Today I was looking through a small box of his things that was in a closet, a box I hadn't looked at in all this time. They were things someone (perhaps me) had stuck in there when we cleaned out his apartment, little stuff like a couple of pocket knives, refrigerator magnets, a big plastic drinking jug from Alltel, a company he once worked for, and the like. And among the insignificant clutter was a CD with no label. When I looked at it closely, I could see "ZAON" written on it lightly.

To my surprise and delight, it appeared that many, if not all, of his ZAON files were on the CD, at least those he had backed up when he made the CD years ago. I not only found some landscapes he had worked on, but discovered what the program was that he used to make them.

Leif was an avid player of Planetside. I've written about that here before. I didn't know (or didn't remember) that the program to generate landscapes was from Planetside and was called Terragen. There are a lot more interesting planetscapes on the CD but I can't verify that he created them. These three, I believe I can because he named them with his "thegqpirate" handle, which was his email and online name in those days. (He changed it to Graeloch when he moved to Florida to begin a new life.) They were probably created in 2003.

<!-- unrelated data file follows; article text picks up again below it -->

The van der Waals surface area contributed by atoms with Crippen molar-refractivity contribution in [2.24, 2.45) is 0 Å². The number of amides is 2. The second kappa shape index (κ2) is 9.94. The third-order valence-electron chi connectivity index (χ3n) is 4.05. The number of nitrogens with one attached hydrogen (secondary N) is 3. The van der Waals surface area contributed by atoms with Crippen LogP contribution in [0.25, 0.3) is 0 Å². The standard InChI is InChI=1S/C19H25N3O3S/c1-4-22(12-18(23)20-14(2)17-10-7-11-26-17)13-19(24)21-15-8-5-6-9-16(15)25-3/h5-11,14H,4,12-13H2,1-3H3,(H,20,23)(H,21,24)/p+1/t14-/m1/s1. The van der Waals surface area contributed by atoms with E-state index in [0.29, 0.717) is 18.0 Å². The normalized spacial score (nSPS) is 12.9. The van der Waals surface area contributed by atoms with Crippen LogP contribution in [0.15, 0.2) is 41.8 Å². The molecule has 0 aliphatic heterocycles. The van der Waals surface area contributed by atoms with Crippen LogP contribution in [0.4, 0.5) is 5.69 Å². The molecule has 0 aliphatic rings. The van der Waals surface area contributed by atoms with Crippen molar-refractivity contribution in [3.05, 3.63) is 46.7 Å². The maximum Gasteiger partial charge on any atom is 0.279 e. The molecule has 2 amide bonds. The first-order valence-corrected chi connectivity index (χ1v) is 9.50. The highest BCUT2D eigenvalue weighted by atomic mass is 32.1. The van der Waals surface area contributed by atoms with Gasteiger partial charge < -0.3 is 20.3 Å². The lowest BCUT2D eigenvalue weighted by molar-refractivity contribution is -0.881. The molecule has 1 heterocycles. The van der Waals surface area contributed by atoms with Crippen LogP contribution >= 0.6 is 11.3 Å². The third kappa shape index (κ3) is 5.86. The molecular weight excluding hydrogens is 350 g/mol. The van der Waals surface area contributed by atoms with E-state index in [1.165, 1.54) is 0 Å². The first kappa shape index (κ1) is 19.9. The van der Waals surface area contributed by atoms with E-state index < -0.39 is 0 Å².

I am sure there are others he created, but whether they are on this CD I don't know and probably never will. Still, I am glad to have these, something of his creativity to save and savor.

The CD had a lot of photos he had downloaded from the internet to use in creating unusual looking extraterrestrial human races, but unfortunately none of those he created from the mix. Those files must either have been on another CD or lost.

I spent a lot of time online recently trying to find out what had happened to ZAON. There are old discussions on some of the science fiction gaming boards asking the same question, but there are never any answers. The domain names are still registered, but there's nothing posted and the links I once had on the blog leading to ZAON are defunct. Sadly, I had to remove all of them.

All of the posts he put on the ZAON forums are lost to me now, and having read many of them in the months following his death and hoping to go back later and save them, I find it sad that so much of what he contributed is lost. All that seems to be left now is a PDF of the ZAON test playbook, an early version of what was someday to be published. Leif is listed as the "reality tester." in the credits. That title certainly did fit. He talked to me endlessly about whether the weapons that were being designed could really work, based on his knowledge as a military armorer, whether living species could actually function, whether space ships were workable designs. Leif really cared not only about the playability of the game, but the workability of the science fiction involved. For him, those were critical questions.